This chapter addresses the wastewater treatment of mining residues through adsorption methodologies. It preferentially focuses its attention on (but not limited to) the removal of heavy metals. It begins with a brief description of the most used wastewater treatment pathways highlighting both their advantages and disadvantages and focusing on adsorption industrial practice. Classic models of adsorption thermodynamics and kinetics are presented. It finalises with a more detailed description of two methodologies of low cost sorbents: (i) inorganic nanostructured silicates and (ii) organic-based sorbents—pine bark.
Part of the book: Physico-Chemical Wastewater Treatment and Resource Recovery
Acid mine drainage (AMD) is perhaps one of the most relevant challenges the mining industry has faced during the last few decades. This issue is particularly important in the scenario of mine closure where mining processes cease to be active, and the sustainability of the sites needs to be re-established. This chapter reviews the fundamentals behind the generation of AMD as well as a set of physicochemical phenomena (chemisorption, precipitation, neutralisation, etc.) usually considered by researchers to mitigate it. Mine closure conditions where human presence is seldom or frankly rare turn the wastewater treatment even more challenging as it cannot be intensive in the utilization of reagents, energy, or human resources. Therefore, from a practical standpoint, passive-like wastewater treatment strategies mimicking nature are preferred. Finally, insights with regards to the complexities behind the implementation of pilot plant and industrial wastewater treatment systems conformed by long-term reactive barriers and constructed wetlands are also revised.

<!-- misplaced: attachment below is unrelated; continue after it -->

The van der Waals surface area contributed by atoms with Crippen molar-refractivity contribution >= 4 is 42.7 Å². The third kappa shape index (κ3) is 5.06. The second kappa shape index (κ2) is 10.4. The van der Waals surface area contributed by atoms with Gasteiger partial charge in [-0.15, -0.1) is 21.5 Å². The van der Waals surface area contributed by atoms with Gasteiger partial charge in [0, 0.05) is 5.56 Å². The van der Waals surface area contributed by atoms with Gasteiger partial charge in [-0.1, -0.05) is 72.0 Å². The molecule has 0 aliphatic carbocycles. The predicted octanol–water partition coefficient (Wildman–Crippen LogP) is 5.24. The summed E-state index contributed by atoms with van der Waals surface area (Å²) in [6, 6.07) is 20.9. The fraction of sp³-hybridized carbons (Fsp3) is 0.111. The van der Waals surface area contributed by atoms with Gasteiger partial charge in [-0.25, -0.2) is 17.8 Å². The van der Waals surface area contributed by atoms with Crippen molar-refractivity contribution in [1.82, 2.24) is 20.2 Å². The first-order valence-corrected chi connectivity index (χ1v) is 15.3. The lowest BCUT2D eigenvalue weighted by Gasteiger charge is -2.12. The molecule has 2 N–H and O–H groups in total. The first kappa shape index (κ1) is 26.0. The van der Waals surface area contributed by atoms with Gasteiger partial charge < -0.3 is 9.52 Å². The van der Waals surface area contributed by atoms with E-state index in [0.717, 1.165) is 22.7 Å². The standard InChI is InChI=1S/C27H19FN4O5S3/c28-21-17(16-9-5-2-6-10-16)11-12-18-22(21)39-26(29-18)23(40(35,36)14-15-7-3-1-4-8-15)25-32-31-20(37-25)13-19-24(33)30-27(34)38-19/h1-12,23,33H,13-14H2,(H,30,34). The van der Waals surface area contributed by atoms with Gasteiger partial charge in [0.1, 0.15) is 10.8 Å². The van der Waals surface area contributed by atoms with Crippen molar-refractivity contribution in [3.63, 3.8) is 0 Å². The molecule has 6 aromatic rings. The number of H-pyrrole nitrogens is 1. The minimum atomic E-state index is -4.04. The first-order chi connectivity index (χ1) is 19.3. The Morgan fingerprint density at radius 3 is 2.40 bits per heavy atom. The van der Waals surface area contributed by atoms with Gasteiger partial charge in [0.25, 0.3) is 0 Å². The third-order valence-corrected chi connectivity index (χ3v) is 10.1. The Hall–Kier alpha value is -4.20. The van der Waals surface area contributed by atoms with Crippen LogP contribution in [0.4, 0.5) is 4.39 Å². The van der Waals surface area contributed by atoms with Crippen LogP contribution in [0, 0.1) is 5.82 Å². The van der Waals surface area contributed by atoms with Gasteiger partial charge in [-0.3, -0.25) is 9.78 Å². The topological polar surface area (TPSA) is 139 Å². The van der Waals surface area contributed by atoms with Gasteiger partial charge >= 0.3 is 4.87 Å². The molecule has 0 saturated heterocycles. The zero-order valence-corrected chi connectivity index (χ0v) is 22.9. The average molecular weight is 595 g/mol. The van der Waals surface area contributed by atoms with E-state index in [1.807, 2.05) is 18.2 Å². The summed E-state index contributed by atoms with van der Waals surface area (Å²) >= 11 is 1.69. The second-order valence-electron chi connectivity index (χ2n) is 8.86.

Part of the book: Wastewater Treatment